CML now supports adding new GPU nodes to existing CML Workspaces created without GPUs, so data scientists can access GPU acceleration without having to recreate CML Workspaces. Administrators can also replace GPU nodes in CML Workspaces to switch to the latest generation GPUs.

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With these new capabilities, it's easier for administrators to manage GPU nodes in CML Workspaces and enable data scientists to use the newest generation of GPUs. 

The Data Discovery and Visualization experience ships with preconfigured Data Connections, a database browser, interactive SQL editor, drag-and-drop Visual Dashboarding, and Connection Snippets. These new capabilities speed up the development process by cutting down the time spent finding, exploring, understanding, and accessing the data.


Data Scientists need to fully understand their data in order to analyze it properly, build models, and power ML use cases. To reduce the time to insights, CML ships all tools required to integrate these tools to reduce the friction between the different steps and to speed up the development process for data science teams.




These new capabilities are built on top of Cloudera Data Visualization, giving state-of-the-art visual capabilities at the hand of Data Scientists. To get started, you can step into any Project in a CML May or newer Workspace and hit the Data tab.


You can read more about the new capabilities in the documentation here.

The ML Runtimes 2022.04-1 Release includes a technical preview version of the new workbench architecture, the PBJ (Powered by Jupyter) Workbench. In the previous Workbench editor, the code and output shown in the console (the right-hand pane in the image below) were passed to and from Python, R, or Scala via a Cloudera-specific, custom messaging protocol. In the PBJ Workbench, on the other hand, the code and output are now passed to and from the target language runtime via the Jupyter messaging protocol. They are handled inside the runtime container by a Jupyter kernel and rendered in your browser by JupyterLab’s client code.


This may seem like a subtle change, but it will provide CML users with some major benefits. First, the behavior of user code and third-party libraries on CML will be more consistent with its behavior in Jupyter-based environments. That means that a wider variety of rich visualization libraries will work out of the box, and in cases where rich visualization libraries do not work, error messages in the CML console and the browser console will be easier to google. Likewise, dependency conflicts between kernel code and user code will be rarer, and when they do occur they will be easier for customers to diagnose and fix. To give you a taste of what this higher degree of consistency is like, note that Python 3’s input() function now works. Go ahead and try it out!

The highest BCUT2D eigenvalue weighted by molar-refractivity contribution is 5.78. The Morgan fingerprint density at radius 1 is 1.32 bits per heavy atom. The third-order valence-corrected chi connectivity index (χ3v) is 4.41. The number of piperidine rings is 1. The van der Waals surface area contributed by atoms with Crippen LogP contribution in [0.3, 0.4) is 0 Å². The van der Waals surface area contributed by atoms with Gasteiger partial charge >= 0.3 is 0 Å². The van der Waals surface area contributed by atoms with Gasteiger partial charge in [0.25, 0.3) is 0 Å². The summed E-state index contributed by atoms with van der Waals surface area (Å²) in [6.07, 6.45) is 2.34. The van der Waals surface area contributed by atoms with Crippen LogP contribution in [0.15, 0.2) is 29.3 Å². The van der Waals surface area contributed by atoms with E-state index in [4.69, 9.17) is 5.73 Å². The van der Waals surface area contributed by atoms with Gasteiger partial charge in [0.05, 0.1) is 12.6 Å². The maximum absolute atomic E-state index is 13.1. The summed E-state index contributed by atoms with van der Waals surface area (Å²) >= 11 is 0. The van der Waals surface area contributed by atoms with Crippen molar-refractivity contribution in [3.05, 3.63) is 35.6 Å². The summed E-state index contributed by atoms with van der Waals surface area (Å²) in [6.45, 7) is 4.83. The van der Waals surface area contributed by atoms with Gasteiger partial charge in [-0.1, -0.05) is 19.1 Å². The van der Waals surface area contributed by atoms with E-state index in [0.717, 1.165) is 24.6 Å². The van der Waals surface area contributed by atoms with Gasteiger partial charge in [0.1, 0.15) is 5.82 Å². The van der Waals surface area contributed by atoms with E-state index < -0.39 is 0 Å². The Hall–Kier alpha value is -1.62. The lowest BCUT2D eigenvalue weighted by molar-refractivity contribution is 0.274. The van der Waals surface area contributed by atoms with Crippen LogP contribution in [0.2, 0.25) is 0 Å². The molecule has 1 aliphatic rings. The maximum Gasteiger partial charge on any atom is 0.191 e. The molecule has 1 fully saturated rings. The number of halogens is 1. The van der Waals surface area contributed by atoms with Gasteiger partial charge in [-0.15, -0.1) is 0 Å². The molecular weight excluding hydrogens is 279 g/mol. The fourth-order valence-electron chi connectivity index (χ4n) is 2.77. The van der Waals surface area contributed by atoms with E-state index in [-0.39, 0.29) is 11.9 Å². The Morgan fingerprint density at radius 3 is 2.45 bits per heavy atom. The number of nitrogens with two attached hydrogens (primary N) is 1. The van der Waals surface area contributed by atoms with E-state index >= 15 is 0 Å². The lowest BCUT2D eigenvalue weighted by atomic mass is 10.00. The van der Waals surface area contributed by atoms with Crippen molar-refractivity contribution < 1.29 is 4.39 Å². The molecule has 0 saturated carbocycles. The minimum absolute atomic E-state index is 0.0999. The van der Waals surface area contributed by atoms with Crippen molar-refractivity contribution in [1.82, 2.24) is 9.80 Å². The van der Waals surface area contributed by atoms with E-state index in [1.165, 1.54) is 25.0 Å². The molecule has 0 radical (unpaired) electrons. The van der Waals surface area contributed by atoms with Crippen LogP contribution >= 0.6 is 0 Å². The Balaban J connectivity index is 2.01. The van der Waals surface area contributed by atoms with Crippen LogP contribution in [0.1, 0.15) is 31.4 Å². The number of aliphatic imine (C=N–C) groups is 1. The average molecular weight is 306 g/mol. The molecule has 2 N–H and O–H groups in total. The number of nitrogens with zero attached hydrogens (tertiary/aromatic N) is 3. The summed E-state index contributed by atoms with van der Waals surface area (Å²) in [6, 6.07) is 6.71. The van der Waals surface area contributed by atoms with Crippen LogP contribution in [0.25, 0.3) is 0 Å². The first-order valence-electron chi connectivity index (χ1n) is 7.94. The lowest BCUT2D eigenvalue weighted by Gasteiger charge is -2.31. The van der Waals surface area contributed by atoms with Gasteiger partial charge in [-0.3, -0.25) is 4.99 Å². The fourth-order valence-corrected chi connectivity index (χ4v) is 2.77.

Second, customers will no longer need to build runtime images starting from Cloudera base images and will no longer need to restrict themselves to languages and versions that Cloudera has packaged. Any combination of base image, target language, and language version can be used with the PBJ Workbench as long as a Jupyter kernel is available for that combination.




You can try it out by running a PBJ Workbench Python session using a CML April or newer Workspace. The look and feel of the workbench will be more or less unchanged. Under the hood, however, the way that code and outputs are rendered and passed between the web app and the Python interpreter have been re-engineered to better align with the Jupyter ecosystem.


The Technical Preview documentation is available here.

With CML's multi-version Spark support, CML users can now run different versions of Spark side by side, even within a single project. 

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Cloudera Machine Learning’s new APIv2 provides all CML users with the ability to programmatically create, read, update and delete projects and workloads, including jobs, models and applications. This means that users can automate creation and setup of projects, or trigger actions such as retraining or deploying a new version of a model as part of the project lifecycle, all from within the product or from an external scheduling or CI/CD tool, using the Python client library or HTTPS REST API.